Apple research continues on combining iPhone, iPad with MacBook-style accessory

Posted:
in iPhone
Apple is still considering ways to make the iPhone and iPad work more closely with MacBooks, including a system where an iOS device is inserted into a MacBook shell as a display or as a replacement trackpad with a screen.




Granted on Tuesday by the U.S. Patent and Trademark Office, the simply-named "Electronic accessory device" patent suggests how an iPhone, iPad, or other device could be augmented into a MacBook-like device. Effectively a peripheral, the shell would require an iOS device to be inserted in order to function, effectively extending the smartphone or tablet's usability into the realm of notebooks.

AppleInsider previously reported on the initial application for this specific patent, which was filed with the USPTO on September 20, 2016.




The shell is intended to appear similar to a MacBook, complete with keyboard and aluminum enclosure, but with sections missing in order to accommodate a mobile device. For an iPhone, the trackpad area would be hollowed out for the device to be inserted, while the iPad version would eliminate the display, with the iPad itself becoming the "notebook" screen.

While the shell would have most of the hardware required to work as a notebook, including an extra GPU to drive the display, ports, and other internals alongside its external appearance, it would not be functional unless a host device was installed. The cavity sections would include connectors to provide power to the host device, most likely through an extra battery in the shell or by pass-through charging, as well as for it to communicate with the other components.

Not only would it act as a host, the iPhone or iPad would also work as a touch interface in its own right, with the iPhone behaving like a trackpad and the iPad becoming a MacBook's touchscreen.




Apple applies for many patents on a weekly basis, and its publication by the USPTO is not a guarantee that concepts described in filings will turn up in consumer devices.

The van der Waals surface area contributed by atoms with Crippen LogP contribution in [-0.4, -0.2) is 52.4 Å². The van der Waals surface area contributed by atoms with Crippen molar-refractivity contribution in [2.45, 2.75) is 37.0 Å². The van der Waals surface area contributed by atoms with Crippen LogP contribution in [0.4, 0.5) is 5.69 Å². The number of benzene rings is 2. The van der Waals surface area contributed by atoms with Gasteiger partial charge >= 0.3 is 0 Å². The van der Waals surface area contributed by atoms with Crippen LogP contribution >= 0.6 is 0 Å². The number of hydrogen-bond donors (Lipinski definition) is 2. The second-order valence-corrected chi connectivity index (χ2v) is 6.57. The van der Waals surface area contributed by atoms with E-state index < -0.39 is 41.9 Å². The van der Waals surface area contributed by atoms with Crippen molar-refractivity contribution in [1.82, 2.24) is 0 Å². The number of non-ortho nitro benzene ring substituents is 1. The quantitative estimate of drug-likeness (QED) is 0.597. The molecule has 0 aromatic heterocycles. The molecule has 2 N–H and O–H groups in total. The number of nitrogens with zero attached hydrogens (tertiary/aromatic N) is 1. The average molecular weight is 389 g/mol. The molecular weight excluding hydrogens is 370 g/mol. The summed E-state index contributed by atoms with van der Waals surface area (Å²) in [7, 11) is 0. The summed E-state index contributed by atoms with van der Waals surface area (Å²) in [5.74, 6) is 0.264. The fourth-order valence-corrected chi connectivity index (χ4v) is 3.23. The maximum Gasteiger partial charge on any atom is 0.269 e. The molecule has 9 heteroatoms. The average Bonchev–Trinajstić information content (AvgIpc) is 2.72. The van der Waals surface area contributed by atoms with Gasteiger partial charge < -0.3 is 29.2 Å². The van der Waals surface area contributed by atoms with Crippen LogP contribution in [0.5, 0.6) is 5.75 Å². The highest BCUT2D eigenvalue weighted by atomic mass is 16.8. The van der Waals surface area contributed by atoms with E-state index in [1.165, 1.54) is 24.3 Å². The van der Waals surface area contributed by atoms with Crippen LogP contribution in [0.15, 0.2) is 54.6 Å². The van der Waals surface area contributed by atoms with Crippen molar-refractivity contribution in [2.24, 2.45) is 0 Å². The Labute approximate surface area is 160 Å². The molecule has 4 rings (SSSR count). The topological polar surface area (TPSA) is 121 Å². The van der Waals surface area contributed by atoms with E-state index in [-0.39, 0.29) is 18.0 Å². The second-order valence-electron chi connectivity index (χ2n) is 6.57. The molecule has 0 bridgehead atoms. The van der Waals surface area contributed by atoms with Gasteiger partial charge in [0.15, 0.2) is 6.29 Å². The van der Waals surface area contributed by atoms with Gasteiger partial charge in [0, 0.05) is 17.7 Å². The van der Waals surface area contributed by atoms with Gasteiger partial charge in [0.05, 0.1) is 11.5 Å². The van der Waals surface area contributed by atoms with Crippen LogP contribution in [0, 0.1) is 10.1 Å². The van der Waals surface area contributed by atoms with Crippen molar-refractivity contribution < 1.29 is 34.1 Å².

So far, Apple has not moved down the road of combining its iOS and MacBook lines in this way, and there is no sign this being changed anytime soon. It is likely the company is keen on keeping the product lines separate, while those wishing to turn an iPad or iPad Pro into a notebook already have many keyboard accessories and cases on the market that can provide similar functionality, such as Apple's own Smart Keyboard lines.

Apple is not the only one to have investigated using a smartphone in conjunction with a notebook. At CES 2018, game peripherals producer Razer showed off Project Linda, a concept notebook that had a space for a Razer-branded Android smartphone to be inserted in the trackpad area, with the mobile device also acting as a host for the entire setup.
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Comments

  • Reply 1 of 22
    With a 250-500Gb SSD and I5-I7 level processor, this is inevitable.

    Those who try to hold back progress to protect existing technology just get run over...
    watto_cobra
  • Reply 2 of 22
    This will prevent anybody else from doing anything similar even though Apple would never do it. Smart!
    edited September 11
  • Reply 3 of 22
    ....
    So far, Apple has not moved down the road of combining its iOS and MacBook lines in this way, and there is no sign this being changed anytime soon. It is likely the company is keen on keeping the product lines separate, while those wishing to turn an iPad or iPad Pro into a notebook already have many keyboard accessories and cases on the market that can provide similar functionality, such as Apple's own Smart Keyboard lines.